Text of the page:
Update: from February 11th, most covid-19 travel restrictions to the UK will be dropped. Read up for what you need to know for arrivals before this date, and what it will mean afterward.

I’ve bounced back and forth between the US and UK this year more than a handful of times, and spent more than 28 days in isolation over the course of the year in doing so. I’ve also taken more covid-19 tets than I could begin to count.

Tests and forms may not be ideal, but I can assure you that the travel restrictions and protocols to enter England and the United Kingdom are better now, than before.

With all that real world, first hand experience, I wanted to put together a guide on how to plan and prepare for your next trip to the UK. Here’s what you need to know about UK passenger locator forms, covid-19 testing, proof of vaccination and everything else, particularly with the new rules.

Planning Travel To The UK

If you’re planning travel to the UK and don’t want to spend 10 days in managed hotel isolation, you’ll want to avoid entering from, or transiting via a “red list” country.

Fully vaccinated arrivals from many countries, including the USA and most of Europe, are able to visit the UK without any quarantine period.

For fully vaccinated arrivals starting February 11th and onward, no covid-19 tests will be needed before departure or after arrival. You’ll just need to fill out a passenger locator form (PLF).

Until February 11th, all visitors must pre-book an antigen or PCR test for after arrival, but no longer need to isolate until a negative result. You’ll also need to fill out a rather cumbersome form before check in.

Steps To Visit The UK Without Quarantine

For travel before February 11th, 2022, if you want to visit the UK without isolating for 10 days, the simplest solution is to be coming from a green list country,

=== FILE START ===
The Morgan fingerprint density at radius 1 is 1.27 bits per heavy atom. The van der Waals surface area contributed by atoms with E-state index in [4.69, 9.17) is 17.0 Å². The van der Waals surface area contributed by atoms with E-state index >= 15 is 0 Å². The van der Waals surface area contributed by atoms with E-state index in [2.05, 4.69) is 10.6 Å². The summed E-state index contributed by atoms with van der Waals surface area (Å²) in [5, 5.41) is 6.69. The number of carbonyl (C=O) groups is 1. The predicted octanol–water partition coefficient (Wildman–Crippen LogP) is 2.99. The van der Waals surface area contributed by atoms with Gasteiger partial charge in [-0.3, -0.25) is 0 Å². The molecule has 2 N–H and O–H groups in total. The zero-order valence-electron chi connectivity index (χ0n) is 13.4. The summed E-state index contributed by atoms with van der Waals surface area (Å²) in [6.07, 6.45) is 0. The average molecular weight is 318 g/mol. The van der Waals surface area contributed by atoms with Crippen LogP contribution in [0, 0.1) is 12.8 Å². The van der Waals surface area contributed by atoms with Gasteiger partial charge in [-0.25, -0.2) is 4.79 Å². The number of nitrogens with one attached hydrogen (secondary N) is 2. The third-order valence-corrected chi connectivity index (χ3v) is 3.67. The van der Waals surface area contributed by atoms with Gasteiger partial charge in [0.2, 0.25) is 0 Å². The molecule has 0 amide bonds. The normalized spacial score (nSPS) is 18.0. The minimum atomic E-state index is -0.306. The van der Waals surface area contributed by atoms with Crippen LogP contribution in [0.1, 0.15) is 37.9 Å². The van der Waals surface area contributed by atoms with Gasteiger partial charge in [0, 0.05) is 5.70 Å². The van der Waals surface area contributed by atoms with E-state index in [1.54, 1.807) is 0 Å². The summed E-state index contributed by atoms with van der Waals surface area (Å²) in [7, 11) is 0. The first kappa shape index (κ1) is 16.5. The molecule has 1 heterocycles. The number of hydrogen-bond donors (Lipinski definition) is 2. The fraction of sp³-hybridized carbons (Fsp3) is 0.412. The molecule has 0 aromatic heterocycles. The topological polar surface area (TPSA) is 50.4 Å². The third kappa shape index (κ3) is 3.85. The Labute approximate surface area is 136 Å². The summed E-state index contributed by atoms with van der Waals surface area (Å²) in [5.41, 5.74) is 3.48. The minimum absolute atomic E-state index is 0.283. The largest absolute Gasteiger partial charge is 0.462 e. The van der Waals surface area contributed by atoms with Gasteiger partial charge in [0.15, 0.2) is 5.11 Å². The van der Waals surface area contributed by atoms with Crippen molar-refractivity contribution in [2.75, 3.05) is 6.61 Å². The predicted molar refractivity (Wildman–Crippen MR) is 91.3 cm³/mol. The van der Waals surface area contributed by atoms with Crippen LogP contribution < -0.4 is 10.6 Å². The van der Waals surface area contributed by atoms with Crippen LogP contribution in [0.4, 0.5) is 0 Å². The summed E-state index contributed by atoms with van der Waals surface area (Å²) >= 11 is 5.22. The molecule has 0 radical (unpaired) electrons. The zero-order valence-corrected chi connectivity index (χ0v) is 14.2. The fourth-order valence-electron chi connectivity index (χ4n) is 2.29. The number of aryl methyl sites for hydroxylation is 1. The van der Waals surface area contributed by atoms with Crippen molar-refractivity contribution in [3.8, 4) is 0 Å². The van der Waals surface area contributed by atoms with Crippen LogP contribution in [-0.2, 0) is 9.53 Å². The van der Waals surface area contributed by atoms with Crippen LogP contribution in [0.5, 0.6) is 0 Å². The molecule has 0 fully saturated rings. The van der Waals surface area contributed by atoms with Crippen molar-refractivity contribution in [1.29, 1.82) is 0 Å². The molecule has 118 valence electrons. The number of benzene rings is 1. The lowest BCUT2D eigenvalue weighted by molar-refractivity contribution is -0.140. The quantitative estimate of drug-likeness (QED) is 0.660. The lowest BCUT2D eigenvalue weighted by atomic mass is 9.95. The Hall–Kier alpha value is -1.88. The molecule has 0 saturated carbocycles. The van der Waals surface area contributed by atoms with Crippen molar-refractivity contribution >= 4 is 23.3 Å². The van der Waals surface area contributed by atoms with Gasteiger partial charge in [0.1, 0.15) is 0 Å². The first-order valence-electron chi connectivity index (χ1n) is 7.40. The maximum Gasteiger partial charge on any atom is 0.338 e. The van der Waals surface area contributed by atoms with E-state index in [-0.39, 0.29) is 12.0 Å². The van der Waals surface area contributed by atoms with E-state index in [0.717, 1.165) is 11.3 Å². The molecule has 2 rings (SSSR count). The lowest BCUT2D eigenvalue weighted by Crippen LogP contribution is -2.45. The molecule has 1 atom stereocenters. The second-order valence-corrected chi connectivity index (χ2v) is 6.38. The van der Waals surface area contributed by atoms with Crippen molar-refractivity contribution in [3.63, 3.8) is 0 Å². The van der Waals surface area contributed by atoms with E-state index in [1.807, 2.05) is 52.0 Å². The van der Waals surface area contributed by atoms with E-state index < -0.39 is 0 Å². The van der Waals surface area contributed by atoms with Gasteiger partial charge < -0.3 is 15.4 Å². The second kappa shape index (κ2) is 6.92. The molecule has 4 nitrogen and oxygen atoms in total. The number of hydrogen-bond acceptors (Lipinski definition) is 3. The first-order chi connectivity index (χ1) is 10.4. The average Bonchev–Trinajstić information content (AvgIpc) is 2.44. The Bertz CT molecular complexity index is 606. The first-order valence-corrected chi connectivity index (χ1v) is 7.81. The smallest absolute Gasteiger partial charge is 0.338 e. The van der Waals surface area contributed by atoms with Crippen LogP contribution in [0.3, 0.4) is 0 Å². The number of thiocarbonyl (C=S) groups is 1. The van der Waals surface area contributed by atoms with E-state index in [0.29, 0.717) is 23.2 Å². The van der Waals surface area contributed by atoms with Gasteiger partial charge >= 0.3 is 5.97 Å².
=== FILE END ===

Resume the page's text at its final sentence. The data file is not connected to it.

The UK previously had a confusing red, amber and green list, but now a simple “green means go” or “red means don’t” list applies. Until February 11th, if you want to enter the UK without formal quarantine, other than waiting for a result, you’ll simply need to…

  • Be fully vaccinated (by UK, US, European, UK Overseas agency, or list of countries).
  • Fill out a Passenger Locator Form (PLF) within 48 hours of departure.
  • Pay for an antigen or PCR test, for after you arrive in the UK (must be booked in advance of travel).

For Arrivals Starting February 11th, 2022

The UK Government has announced that in England and Scotland, all pre departure and post arrival testing will be dropped for fully vaccinated visitors. The passenger locator form is the only piece of paperwork required from that date.

This means someone who fancies a trip on a whim could simply fill out a form and turn up at the airport, no test required, and board a flight to the UK.

Countries Where Proof Of Vaccination Is Accepted

More countries are expected to be added to the trusted vaccination country list, but this list is where it is for now and most countries are already included. We’ll update as countries are added.

If you’re not fully vaccinated, you’ll still need to test within 2 days of departure before your flight, and to also take a PCR test after arrival, which must be booked prior to any travel.

UK Passenger Locator Form (PLF)

Now that testing is being dropped for all fully vaccinated arrivals starting on February 11th, the Passenger Locator Form is the last “restriction” left to deal with.

You’ll need your flight number, seat number, as well as address of where you’ll be staying, and a few relevant details like that. Having them handy will help speed things up.

The passenger locator form is semi pedantic, and should take around 5 minutes per person to complete. Sadly, each adult over 18 must complete their own, but kids can be added to one of the adult forms, with relative ease.

You can create a PLF account, and if you’ll be coming more than once, it’s worth it.

Image by Pierre Blaché from Pixabay

UK Proof Of Vaccination